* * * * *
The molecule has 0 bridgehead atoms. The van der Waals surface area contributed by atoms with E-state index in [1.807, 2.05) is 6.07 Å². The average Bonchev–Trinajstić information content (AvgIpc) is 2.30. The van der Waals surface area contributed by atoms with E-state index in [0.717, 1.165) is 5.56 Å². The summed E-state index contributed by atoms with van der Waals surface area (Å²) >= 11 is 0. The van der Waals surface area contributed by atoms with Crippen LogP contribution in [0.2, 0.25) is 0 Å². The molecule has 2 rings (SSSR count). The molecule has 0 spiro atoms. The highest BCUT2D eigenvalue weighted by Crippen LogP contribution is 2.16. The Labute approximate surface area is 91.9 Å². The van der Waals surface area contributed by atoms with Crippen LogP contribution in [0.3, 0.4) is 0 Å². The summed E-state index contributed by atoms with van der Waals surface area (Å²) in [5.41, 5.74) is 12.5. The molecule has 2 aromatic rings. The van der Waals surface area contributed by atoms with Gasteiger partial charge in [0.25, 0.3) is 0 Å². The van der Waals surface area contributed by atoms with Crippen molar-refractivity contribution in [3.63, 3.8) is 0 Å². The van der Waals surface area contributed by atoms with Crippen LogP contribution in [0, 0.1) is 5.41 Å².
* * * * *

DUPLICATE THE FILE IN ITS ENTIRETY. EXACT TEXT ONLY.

The molecule has 0 bridgehead atoms. The van der Waals surface area contributed by atoms with E-state index in [1.807, 2.05) is 6.07 Å². The average Bonchev–Trinajstić information content (AvgIpc) is 2.30. The van der Waals surface area contributed by atoms with E-state index in [0.717, 1.165) is 5.56 Å². The summed E-state index contributed by atoms with van der Waals surface area (Å²) >= 11 is 0. The van der Waals surface area contributed by atoms with Crippen LogP contribution in [0.2, 0.25) is 0 Å². The molecule has 2 rings (SSSR count). The molecule has 0 spiro atoms. The highest BCUT2D eigenvalue weighted by Crippen LogP contribution is 2.16. The Labute approximate surface area is 91.9 Å². The van der Waals surface area contributed by atoms with Crippen LogP contribution in [0.3, 0.4) is 0 Å². The summed E-state index contributed by atoms with van der Waals surface area (Å²) in [5.41, 5.74) is 12.5. The molecule has 2 aromatic rings. The van der Waals surface area contributed by atoms with Gasteiger partial charge in [0.25, 0.3) is 0 Å². The van der Waals surface area contributed by atoms with Crippen molar-refractivity contribution in [3.63, 3.8) is 0 Å². The van der Waals surface area contributed by atoms with Crippen LogP contribution in [0, 0.1) is 5.41 Å².